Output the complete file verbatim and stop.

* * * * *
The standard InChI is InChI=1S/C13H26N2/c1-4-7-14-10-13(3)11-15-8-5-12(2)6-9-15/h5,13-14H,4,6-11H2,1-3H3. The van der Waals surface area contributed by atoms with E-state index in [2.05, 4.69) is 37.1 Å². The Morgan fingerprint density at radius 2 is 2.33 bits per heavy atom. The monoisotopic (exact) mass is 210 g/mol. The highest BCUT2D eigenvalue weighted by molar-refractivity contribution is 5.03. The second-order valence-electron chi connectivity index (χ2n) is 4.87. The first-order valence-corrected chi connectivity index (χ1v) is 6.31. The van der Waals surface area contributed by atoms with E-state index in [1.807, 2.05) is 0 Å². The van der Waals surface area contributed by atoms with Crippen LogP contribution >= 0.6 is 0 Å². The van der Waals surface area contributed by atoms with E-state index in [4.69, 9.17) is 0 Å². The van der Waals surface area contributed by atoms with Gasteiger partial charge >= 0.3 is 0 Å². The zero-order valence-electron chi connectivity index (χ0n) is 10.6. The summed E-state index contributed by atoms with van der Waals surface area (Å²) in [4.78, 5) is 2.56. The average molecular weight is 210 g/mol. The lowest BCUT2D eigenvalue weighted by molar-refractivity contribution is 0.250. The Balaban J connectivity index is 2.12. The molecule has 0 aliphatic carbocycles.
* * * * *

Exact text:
The standard InChI is InChI=1S/C13H26N2/c1-4-7-14-10-13(3)11-15-8-5-12(2)6-9-15/h5,13-14H,4,6-11H2,1-3H3. The van der Waals surface area contributed by atoms with E-state index in [2.05, 4.69) is 37.1 Å². The Morgan fingerprint density at radius 2 is 2.33 bits per heavy atom. The monoisotopic (exact) mass is 210 g/mol. The highest BCUT2D eigenvalue weighted by molar-refractivity contribution is 5.03. The second-order valence-electron chi connectivity index (χ2n) is 4.87. The first-order valence-corrected chi connectivity index (χ1v) is 6.31. The van der Waals surface area contributed by atoms with E-state index in [1.807, 2.05) is 0 Å². The van der Waals surface area contributed by atoms with Crippen LogP contribution >= 0.6 is 0 Å². The van der Waals surface area contributed by atoms with E-state index in [4.69, 9.17) is 0 Å². The van der Waals surface area contributed by atoms with Gasteiger partial charge >= 0.3 is 0 Å². The zero-order valence-electron chi connectivity index (χ0n) is 10.6. The summed E-state index contributed by atoms with van der Waals surface area (Å²) in [4.78, 5) is 2.56. The average molecular weight is 210 g/mol. The lowest BCUT2D eigenvalue weighted by molar-refractivity contribution is 0.250. The Balaban J connectivity index is 2.12. The molecule has 0 aliphatic carbocycles.